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wAve

By New York City
Michi Barall (in background), Patrick McNulty, Ron Domingo,Aaron Yoo, and Paul Juhn in wAve(Photo © Ralph B. Pena)
Michi Barall (in background), Patrick McNulty, Ron Domingo,
Aaron Yoo, and Paul Juhn in wAve
(Photo © Ralph B. Pena)
A note that crescendoes to a near-boom is heard, courtesy of sound designer Nick Borisjuk. The sound waves that constitute the reverberation are the very cogent point of this aural intro as tipped by the title of Sung Rno's wAve. Soon, a man steps to the long, narrow stretch of water in a rectangular stage-left basin. Marsha Ginsberg's set is dominated at the rear by a backdrop on which colorful manga designs of animals and food are displayed. A hand goes into the water and pushes it forward, causing a wave. Abruptly, a scene begins in which a man in a sharp suit eventually identifies himself as the wave-maker.

The references to waves -- there are more many to come -- are tied to quantum physics, to particle theory. Rno, the son of a physicist who studied physics himself as a Harvard undergraduate and did graduate work in poetry at Brown, seems to have been traumatized as a child in his crib by the very notion of particles and waves. With poetry playing around in his brain as well, he has come to view particles and waves as a metaphor for the straining towards unity in two-partner relationships. Perhaps it's a humanitarian version of what contemporary physicists have long been hoping to codify: the theory of everything.

This description probably makes wAve sound pretentious -- and pretentious it is in its demand on audience members almost certainly less well versed than Rno in quantum theory to grasp his ideas. But like all those particles and waves that presumably fill the universe, there's more here than meets the eye. And what does meet the eye (and ear) in Rno's tragi-comedy isn't too heady for accessibility.

What the playwright has on his mind is actually quite straightforward: Asked some time ago by Chay Yew, director of the Mark Taper Forum Asian Theater Project, if he'd be interested in updating Euripides's Medea as a verse-play comment on the modern Korean-American experience, Rno responded in the affirmative. (He had more than a particle of interest in the idea, you might say.) Thinking along those lines or waves, he envisioned Medea as M (Michi Barall), who has emigrated to America with her computer-career husband Jason (Ron Domingo) but continues to feel alienated. Meanwhile, Jason fits into the new culture more easily and son Junior (Aaron Yoo) more easily still.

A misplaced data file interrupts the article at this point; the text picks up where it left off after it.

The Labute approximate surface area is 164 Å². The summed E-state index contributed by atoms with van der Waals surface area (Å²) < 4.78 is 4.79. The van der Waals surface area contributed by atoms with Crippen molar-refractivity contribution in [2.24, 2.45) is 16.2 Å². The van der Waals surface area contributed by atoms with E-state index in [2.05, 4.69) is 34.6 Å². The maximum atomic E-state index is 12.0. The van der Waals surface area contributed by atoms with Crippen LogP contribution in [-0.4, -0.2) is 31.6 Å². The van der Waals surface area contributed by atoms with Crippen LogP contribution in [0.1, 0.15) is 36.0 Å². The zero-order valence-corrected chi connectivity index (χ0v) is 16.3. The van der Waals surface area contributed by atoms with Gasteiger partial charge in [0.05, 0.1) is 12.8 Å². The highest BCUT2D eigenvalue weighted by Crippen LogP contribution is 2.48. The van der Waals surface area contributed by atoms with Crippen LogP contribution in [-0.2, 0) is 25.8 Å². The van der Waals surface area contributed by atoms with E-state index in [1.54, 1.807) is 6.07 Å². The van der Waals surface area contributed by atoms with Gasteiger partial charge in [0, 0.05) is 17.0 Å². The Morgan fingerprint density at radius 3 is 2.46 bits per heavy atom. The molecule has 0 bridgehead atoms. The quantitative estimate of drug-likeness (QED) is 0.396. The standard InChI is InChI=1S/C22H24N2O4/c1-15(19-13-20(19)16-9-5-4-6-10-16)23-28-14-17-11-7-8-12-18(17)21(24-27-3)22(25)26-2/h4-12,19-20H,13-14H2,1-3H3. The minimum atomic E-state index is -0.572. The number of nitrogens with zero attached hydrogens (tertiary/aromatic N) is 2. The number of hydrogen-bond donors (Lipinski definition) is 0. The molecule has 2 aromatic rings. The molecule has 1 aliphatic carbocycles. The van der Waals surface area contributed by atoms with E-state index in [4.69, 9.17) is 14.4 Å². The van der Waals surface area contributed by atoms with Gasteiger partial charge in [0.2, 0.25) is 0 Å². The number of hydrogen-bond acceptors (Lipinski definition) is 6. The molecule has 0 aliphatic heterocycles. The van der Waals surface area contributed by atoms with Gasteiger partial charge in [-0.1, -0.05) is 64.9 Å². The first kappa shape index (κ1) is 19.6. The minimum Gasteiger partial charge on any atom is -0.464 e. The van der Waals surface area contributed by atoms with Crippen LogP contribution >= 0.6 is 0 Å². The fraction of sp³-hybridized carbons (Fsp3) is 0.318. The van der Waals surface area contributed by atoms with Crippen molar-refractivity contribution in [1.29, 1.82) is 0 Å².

Before leaving Korea, M has, Medea-like, left a corpse in her wake: that of a brother (also played by Aaron Yoo as a ghost). Her guilt is compounded by the grief of Jason's dalliance with an actress called Marilyn (Deborah S. Craig). He's starring with her in a film adaptation of Miss Saigon titled Mr. Phnom Penh. Don't ask how computer authority Jason came to be starring in a movie; it has to do with the autocratic whim of the Wavemaker (Patrick McNulty). M, more and more on the verge of a nervous breakdown over her plight, whiles away so much time watching a Pee Wee's Playhouse-like children's TV show that she eventually crashes the set, flummoxing hosts Chinky (Deborah S. Craig) and Gooky (Paul H. Juhn). Following the plot line laid out by Euripides, M gets around to doing the tragic deed that Medea did, but with the one son rather than two.